Archive for March 2011

Wakasan Now Open For Lunch; Serving Ramen and More in Westwood


If you like the chef’s choice style of Japanese omakase (me!), you’re a mildly adventurous eater (also me!) and you’re a cheap bastard (guilty again!) chances are you’ve heard of Wakasan in Westwood. Nobody would call it the absolute best omakase in a city that houses Nozawa, Urasawa, and Kiyokawa but it is without a doubt the best value. For $35 you are treated to a tasty mix of raw and cooked izakaya style small plates, exquisitely presented in a laid back setting that could just as easily be serving spicy tuna rolls and chicken teriyaki. Sure there are more expensive options available ($55, $75, $95) but those must be ordered a day in advance. In other words, the chef isn’t looking to up-sell and sticker shock is not a concern. This place is meant to be a bargain, and it really is.

So you can imagine how excited I was when my buddy Sam told me that they recently started serving lunch, and it turns out, unsurprisingly, to be just as much of a steal as their dinner. Wakasan’s take on ramen and the bento box… after the jump.

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For Cheap Korean Sushi, Ssing Ssing Is Your Spot


Exploring other cultures through their cuisine is one of the most fun things about eating, and one of the most exciting things about L.A. is how many restaurants you can find who are making food from other continents without dumbing it down for the American taste buds. But not all adapted dishes are bad… and hybrids can end up being just as delicious as something that is supposedly “authentic” (after all,  if you look back far enough every dish we call “authentic” today likely has roots outside of its country of origin.)  If the Chinese didn’t try to make Chinese food for Americans, there would be no orange chicken from Panda Express (it’s horrible to even think about it.)   Japanese?   Spicy mayo *is* delicious on everything!  And Mexico?  Well, if you haven’t tried the hard shell goodness of Tito’s Tacos you haven’t lived.  Oh, and don’t get me started on New York pizza.

The best part is, we’re not the only ones that do this.  In Korea they have their own version of Chinese food that is awesome (jjanjangmyeon anybody?)  And they have their own version of sushi (kimbap) and a bibimbapped version of the chirashi bowl (hwedupbap).  Kimbap is something I’ve been eating for awhile, but I’m kind of new to the whole hwedupbap thing- raw cubes of fish served salad style over rice with veggies and red pepper sauce.  Sadly- just like sushi, the best versions of hwedupbap are going to be over $10 (like the one at Guru approved A-Won).  So when I heard that Ssing Ssing (on Vermont & 7th in K-Town) made a good version for $9, I was pretty excited.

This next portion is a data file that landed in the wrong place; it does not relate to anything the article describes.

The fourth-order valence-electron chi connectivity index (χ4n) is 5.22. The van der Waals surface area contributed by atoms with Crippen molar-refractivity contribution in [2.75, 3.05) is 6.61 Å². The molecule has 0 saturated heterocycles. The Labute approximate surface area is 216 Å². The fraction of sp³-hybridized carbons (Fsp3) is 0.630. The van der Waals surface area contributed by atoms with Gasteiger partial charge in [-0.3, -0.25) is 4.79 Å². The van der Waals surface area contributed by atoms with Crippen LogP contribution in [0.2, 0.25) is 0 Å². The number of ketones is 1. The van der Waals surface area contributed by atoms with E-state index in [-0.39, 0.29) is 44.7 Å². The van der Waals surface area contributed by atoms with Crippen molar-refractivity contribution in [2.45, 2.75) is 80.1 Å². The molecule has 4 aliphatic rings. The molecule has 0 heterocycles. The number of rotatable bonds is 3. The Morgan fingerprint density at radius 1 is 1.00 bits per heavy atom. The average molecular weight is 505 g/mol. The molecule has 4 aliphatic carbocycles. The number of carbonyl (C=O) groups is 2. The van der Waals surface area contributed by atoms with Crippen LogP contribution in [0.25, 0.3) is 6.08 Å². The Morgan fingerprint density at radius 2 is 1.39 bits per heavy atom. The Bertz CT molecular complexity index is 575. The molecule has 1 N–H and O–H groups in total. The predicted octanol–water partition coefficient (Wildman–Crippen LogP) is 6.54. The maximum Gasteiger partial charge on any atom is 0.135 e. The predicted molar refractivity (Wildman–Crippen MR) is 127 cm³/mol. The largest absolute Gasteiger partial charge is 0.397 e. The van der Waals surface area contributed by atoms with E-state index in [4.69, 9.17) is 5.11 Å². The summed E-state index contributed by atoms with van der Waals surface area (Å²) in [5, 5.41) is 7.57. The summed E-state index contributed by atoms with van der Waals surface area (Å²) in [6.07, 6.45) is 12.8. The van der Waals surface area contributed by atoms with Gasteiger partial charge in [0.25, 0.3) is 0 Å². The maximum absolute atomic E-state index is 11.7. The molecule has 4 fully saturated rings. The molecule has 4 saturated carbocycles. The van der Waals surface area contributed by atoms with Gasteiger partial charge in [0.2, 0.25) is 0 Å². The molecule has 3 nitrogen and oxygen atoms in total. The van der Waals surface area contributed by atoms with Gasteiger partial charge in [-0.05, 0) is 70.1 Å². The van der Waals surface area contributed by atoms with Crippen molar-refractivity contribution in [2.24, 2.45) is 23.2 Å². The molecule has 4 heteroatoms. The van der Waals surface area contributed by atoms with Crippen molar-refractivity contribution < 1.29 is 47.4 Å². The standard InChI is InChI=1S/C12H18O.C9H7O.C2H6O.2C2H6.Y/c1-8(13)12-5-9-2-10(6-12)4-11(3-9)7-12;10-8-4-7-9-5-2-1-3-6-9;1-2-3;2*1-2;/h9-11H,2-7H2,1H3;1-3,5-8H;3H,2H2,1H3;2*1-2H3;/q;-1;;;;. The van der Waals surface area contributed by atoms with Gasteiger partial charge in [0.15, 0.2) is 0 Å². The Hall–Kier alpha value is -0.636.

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PROFILE: L.A. Lunch’er “Sade”

As is customary on Midtown Lunch, every Tuesday we profile a random reader to get their recommendations for the best spots to lunch near their work. This week its Sade, a photographer and food enthusiast with some great lunch recs.

Name: Sade

Age: 25

Occupation: Photographer, Director, Food Enthusiast & Blogger

Where in L.A. do you Work?: SW Editorial & Strictly Foodie (Los Angeles & San Diego)

Favorite Kind of Food: Currently, a tie between Korean & Himalayan

Least Favorite Kind of Food: Fast Food chains (EXCEPT In-N-Out :)

Favorite Place(s) to Eat Lunch: Jitlada (5233 W Sunset Blvd, Hollywood) – Thai Food, with a separate, extensive menu of AUTHENTIC Thai dishes. Spiciness for serious pain junkies. I adore their curries! Little Next Door (8142 W 3rd St, Mid City West) – Delicious, impeccable, AFFORDABLE French cuisine. Je t’aime! I live for their breakfast, and their Mini Pot de Creme. Hot Wings Cafe (7011 Melrose Ave) – Truly spicy wings, and a fun, casual atmosphere. I get the half-spicy BBQ-half-extra hot 8-piece. PERFECT for late night wing cravings as well. Genwa (5115 Wilshire Blvd, Mid Wilshire) – Awesome Korean dishes as well as Korean BBQ. Their 20+ different kinds of banchan make it worth the visit before the real food even arrives! Taste of Belize (1271 S La Brea Ave) – Growing up in a Belizean family, eating out means going over to someone’s house for an excellent meal. Taste of Belize is as close to Belizean home-cooking as it gets; stewed chicken and black soup(!) are childhood favorites. Daikokuya (327 E 1st St, Downtown) – Easily the BEST ramen I’ve had in my life so far (and the longest line I’ve had to wait in for it).

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I Will Begrudgingly Admit The Lobsta Truck is Awesome